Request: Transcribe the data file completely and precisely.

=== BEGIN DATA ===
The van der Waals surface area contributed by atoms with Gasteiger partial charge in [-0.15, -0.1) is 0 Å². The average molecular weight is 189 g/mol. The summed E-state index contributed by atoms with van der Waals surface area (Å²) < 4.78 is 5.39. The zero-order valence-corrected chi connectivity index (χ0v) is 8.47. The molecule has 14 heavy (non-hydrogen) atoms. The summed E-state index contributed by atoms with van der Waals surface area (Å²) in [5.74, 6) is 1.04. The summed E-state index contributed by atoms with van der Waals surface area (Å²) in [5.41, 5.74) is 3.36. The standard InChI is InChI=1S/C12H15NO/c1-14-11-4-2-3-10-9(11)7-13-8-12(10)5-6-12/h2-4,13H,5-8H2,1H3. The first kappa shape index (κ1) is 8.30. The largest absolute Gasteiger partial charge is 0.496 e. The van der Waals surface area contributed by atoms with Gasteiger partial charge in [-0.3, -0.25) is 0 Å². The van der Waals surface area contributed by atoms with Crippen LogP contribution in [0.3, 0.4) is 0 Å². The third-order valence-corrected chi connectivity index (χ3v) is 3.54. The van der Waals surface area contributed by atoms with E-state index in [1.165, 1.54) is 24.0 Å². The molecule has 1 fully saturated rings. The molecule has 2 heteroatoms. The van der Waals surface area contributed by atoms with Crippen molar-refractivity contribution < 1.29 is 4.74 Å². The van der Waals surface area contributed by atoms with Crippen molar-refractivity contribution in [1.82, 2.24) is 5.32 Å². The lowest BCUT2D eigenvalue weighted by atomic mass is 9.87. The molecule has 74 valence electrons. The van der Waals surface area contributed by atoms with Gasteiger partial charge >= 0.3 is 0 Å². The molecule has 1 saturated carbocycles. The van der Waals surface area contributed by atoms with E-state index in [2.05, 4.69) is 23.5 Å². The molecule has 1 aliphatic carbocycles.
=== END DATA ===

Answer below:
The van der Waals surface area contributed by atoms with Gasteiger partial charge in [-0.15, -0.1) is 0 Å². The average molecular weight is 189 g/mol. The summed E-state index contributed by atoms with van der Waals surface area (Å²) < 4.78 is 5.39. The zero-order valence-corrected chi connectivity index (χ0v) is 8.47. The molecule has 14 heavy (non-hydrogen) atoms. The summed E-state index contributed by atoms with van der Waals surface area (Å²) in [5.74, 6) is 1.04. The summed E-state index contributed by atoms with van der Waals surface area (Å²) in [5.41, 5.74) is 3.36. The standard InChI is InChI=1S/C12H15NO/c1-14-11-4-2-3-10-9(11)7-13-8-12(10)5-6-12/h2-4,13H,5-8H2,1H3. The first kappa shape index (κ1) is 8.30. The largest absolute Gasteiger partial charge is 0.496 e. The van der Waals surface area contributed by atoms with Gasteiger partial charge in [-0.3, -0.25) is 0 Å². The van der Waals surface area contributed by atoms with Crippen LogP contribution in [0.3, 0.4) is 0 Å². The third-order valence-corrected chi connectivity index (χ3v) is 3.54. The van der Waals surface area contributed by atoms with E-state index in [1.165, 1.54) is 24.0 Å². The molecule has 1 fully saturated rings. The molecule has 2 heteroatoms. The van der Waals surface area contributed by atoms with Crippen molar-refractivity contribution < 1.29 is 4.74 Å². The van der Waals surface area contributed by atoms with Crippen molar-refractivity contribution in [1.82, 2.24) is 5.32 Å². The lowest BCUT2D eigenvalue weighted by atomic mass is 9.87. The molecule has 74 valence electrons. The van der Waals surface area contributed by atoms with Gasteiger partial charge >= 0.3 is 0 Å². The molecule has 1 saturated carbocycles. The van der Waals surface area contributed by atoms with E-state index in [2.05, 4.69) is 23.5 Å². The molecule has 1 aliphatic carbocycles.